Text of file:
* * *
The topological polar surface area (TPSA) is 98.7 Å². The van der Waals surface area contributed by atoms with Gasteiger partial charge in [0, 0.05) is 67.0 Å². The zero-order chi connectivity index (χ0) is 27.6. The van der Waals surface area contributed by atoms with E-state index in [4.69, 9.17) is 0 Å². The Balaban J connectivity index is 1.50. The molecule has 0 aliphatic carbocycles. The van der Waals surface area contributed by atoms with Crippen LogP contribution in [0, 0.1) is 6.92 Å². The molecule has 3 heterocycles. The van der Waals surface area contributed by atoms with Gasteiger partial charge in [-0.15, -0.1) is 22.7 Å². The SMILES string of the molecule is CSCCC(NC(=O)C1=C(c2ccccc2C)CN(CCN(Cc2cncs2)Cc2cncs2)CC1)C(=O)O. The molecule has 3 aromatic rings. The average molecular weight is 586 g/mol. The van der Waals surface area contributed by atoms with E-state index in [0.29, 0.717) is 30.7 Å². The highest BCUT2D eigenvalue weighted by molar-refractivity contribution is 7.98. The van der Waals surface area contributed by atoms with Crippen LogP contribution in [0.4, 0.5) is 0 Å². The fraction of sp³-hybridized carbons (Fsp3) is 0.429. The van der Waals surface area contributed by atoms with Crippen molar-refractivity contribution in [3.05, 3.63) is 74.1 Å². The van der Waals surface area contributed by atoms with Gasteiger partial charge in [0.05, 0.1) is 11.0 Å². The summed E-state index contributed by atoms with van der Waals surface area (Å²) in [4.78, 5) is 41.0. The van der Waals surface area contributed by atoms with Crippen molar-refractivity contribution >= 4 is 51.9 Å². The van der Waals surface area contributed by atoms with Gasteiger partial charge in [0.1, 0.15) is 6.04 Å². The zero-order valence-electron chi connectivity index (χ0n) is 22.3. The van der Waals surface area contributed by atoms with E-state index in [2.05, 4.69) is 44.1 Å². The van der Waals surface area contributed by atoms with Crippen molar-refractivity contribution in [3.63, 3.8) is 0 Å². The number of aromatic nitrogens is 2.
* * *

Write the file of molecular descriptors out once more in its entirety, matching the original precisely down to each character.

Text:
The topological polar surface area (TPSA) is 98.7 Å². The van der Waals surface area contributed by atoms with Gasteiger partial charge in [0, 0.05) is 67.0 Å². The zero-order chi connectivity index (χ0) is 27.6. The van der Waals surface area contributed by atoms with E-state index in [4.69, 9.17) is 0 Å². The Balaban J connectivity index is 1.50. The molecule has 0 aliphatic carbocycles. The van der Waals surface area contributed by atoms with Crippen LogP contribution in [0, 0.1) is 6.92 Å². The molecule has 3 heterocycles. The van der Waals surface area contributed by atoms with Gasteiger partial charge in [-0.15, -0.1) is 22.7 Å². The SMILES string of the molecule is CSCCC(NC(=O)C1=C(c2ccccc2C)CN(CCN(Cc2cncs2)Cc2cncs2)CC1)C(=O)O. The molecule has 3 aromatic rings. The average molecular weight is 586 g/mol. The van der Waals surface area contributed by atoms with E-state index in [0.29, 0.717) is 30.7 Å². The highest BCUT2D eigenvalue weighted by molar-refractivity contribution is 7.98. The van der Waals surface area contributed by atoms with Crippen LogP contribution in [0.4, 0.5) is 0 Å². The fraction of sp³-hybridized carbons (Fsp3) is 0.429. The van der Waals surface area contributed by atoms with Crippen molar-refractivity contribution in [3.05, 3.63) is 74.1 Å². The van der Waals surface area contributed by atoms with Gasteiger partial charge in [0.05, 0.1) is 11.0 Å². The summed E-state index contributed by atoms with van der Waals surface area (Å²) in [4.78, 5) is 41.0. The van der Waals surface area contributed by atoms with Crippen molar-refractivity contribution >= 4 is 51.9 Å². The van der Waals surface area contributed by atoms with Gasteiger partial charge in [0.1, 0.15) is 6.04 Å². The zero-order valence-electron chi connectivity index (χ0n) is 22.3. The van der Waals surface area contributed by atoms with E-state index in [2.05, 4.69) is 44.1 Å². The van der Waals surface area contributed by atoms with Crippen molar-refractivity contribution in [3.63, 3.8) is 0 Å². The number of aromatic nitrogens is 2.